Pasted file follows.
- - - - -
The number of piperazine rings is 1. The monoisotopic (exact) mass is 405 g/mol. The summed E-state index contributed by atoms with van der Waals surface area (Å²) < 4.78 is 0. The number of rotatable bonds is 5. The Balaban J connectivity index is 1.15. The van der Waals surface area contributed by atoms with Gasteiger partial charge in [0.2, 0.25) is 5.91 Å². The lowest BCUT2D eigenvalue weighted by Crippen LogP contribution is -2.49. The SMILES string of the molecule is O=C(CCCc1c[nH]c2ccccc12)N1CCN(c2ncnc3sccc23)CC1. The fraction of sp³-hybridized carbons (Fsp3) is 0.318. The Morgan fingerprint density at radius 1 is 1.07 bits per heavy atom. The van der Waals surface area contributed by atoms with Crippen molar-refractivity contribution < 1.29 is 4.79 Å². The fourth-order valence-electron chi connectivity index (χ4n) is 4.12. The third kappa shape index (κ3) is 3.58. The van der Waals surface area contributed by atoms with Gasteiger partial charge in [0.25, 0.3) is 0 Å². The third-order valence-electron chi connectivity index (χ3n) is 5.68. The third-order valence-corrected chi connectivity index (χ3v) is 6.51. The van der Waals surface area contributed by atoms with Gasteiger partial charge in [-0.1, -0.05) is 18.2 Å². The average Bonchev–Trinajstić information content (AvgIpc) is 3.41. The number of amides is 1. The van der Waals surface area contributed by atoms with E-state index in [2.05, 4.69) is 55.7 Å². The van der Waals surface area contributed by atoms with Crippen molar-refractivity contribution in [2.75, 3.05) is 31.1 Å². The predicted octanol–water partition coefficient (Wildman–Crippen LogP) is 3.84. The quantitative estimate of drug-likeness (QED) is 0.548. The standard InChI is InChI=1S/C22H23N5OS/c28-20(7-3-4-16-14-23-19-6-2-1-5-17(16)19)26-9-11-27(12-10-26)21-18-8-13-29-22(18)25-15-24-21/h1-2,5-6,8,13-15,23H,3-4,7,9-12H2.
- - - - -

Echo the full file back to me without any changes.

The number of piperazine rings is 1. The monoisotopic (exact) mass is 405 g/mol. The summed E-state index contributed by atoms with van der Waals surface area (Å²) < 4.78 is 0. The number of rotatable bonds is 5. The Balaban J connectivity index is 1.15. The van der Waals surface area contributed by atoms with Gasteiger partial charge in [0.2, 0.25) is 5.91 Å². The lowest BCUT2D eigenvalue weighted by Crippen LogP contribution is -2.49. The SMILES string of the molecule is O=C(CCCc1c[nH]c2ccccc12)N1CCN(c2ncnc3sccc23)CC1. The fraction of sp³-hybridized carbons (Fsp3) is 0.318. The Morgan fingerprint density at radius 1 is 1.07 bits per heavy atom. The van der Waals surface area contributed by atoms with Crippen molar-refractivity contribution < 1.29 is 4.79 Å². The fourth-order valence-electron chi connectivity index (χ4n) is 4.12. The third kappa shape index (κ3) is 3.58. The van der Waals surface area contributed by atoms with Gasteiger partial charge in [0.25, 0.3) is 0 Å². The third-order valence-electron chi connectivity index (χ3n) is 5.68. The third-order valence-corrected chi connectivity index (χ3v) is 6.51. The van der Waals surface area contributed by atoms with Gasteiger partial charge in [-0.1, -0.05) is 18.2 Å². The average Bonchev–Trinajstić information content (AvgIpc) is 3.41. The number of amides is 1. The van der Waals surface area contributed by atoms with E-state index in [2.05, 4.69) is 55.7 Å². The van der Waals surface area contributed by atoms with Crippen molar-refractivity contribution in [2.75, 3.05) is 31.1 Å². The predicted octanol–water partition coefficient (Wildman–Crippen LogP) is 3.84. The quantitative estimate of drug-likeness (QED) is 0.548. The standard InChI is InChI=1S/C22H23N5OS/c28-20(7-3-4-16-14-23-19-6-2-1-5-17(16)19)26-9-11-27(12-10-26)21-18-8-13-29-22(18)25-15-24-21/h1-2,5-6,8,13-15,23H,3-4,7,9-12H2.